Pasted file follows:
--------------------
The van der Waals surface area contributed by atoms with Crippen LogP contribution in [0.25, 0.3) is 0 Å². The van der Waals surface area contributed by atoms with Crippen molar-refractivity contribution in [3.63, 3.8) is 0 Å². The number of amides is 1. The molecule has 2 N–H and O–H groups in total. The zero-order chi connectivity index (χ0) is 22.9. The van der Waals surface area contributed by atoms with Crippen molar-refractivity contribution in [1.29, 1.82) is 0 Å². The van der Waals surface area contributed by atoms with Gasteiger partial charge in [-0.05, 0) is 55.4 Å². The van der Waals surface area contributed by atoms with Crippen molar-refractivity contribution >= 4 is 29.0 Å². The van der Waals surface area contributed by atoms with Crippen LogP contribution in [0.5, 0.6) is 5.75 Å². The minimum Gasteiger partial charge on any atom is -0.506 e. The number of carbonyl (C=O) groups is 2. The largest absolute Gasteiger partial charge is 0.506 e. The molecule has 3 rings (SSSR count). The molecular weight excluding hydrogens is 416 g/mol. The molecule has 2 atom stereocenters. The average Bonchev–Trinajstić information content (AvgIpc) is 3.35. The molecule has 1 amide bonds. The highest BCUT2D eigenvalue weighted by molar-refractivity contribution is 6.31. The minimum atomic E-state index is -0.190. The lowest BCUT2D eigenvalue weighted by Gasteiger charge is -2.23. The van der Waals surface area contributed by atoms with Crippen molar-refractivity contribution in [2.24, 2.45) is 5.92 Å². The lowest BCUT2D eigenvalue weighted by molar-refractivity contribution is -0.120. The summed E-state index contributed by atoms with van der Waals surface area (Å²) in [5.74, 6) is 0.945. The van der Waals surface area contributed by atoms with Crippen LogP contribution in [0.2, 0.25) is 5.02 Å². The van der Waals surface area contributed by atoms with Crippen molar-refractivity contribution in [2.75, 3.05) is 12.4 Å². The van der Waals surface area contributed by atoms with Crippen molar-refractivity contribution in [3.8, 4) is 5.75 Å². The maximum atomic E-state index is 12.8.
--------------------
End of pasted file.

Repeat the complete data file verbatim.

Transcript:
The van der Waals surface area contributed by atoms with Crippen LogP contribution in [0.25, 0.3) is 0 Å². The van der Waals surface area contributed by atoms with Crippen molar-refractivity contribution in [3.63, 3.8) is 0 Å². The number of amides is 1. The molecule has 2 N–H and O–H groups in total. The zero-order chi connectivity index (χ0) is 22.9. The van der Waals surface area contributed by atoms with Crippen molar-refractivity contribution in [1.29, 1.82) is 0 Å². The van der Waals surface area contributed by atoms with Gasteiger partial charge in [-0.05, 0) is 55.4 Å². The van der Waals surface area contributed by atoms with Crippen molar-refractivity contribution >= 4 is 29.0 Å². The van der Waals surface area contributed by atoms with Crippen LogP contribution in [0.5, 0.6) is 5.75 Å². The minimum Gasteiger partial charge on any atom is -0.506 e. The number of carbonyl (C=O) groups is 2. The largest absolute Gasteiger partial charge is 0.506 e. The molecule has 3 rings (SSSR count). The molecular weight excluding hydrogens is 416 g/mol. The molecule has 2 atom stereocenters. The average Bonchev–Trinajstić information content (AvgIpc) is 3.35. The molecule has 1 amide bonds. The highest BCUT2D eigenvalue weighted by molar-refractivity contribution is 6.31. The minimum atomic E-state index is -0.190. The lowest BCUT2D eigenvalue weighted by Gasteiger charge is -2.23. The van der Waals surface area contributed by atoms with Crippen molar-refractivity contribution in [2.24, 2.45) is 5.92 Å². The lowest BCUT2D eigenvalue weighted by molar-refractivity contribution is -0.120. The summed E-state index contributed by atoms with van der Waals surface area (Å²) in [5.74, 6) is 0.945. The van der Waals surface area contributed by atoms with Crippen LogP contribution in [0.2, 0.25) is 5.02 Å². The van der Waals surface area contributed by atoms with Crippen molar-refractivity contribution in [2.75, 3.05) is 12.4 Å². The van der Waals surface area contributed by atoms with Crippen molar-refractivity contribution in [3.8, 4) is 5.75 Å². The maximum atomic E-state index is 12.8.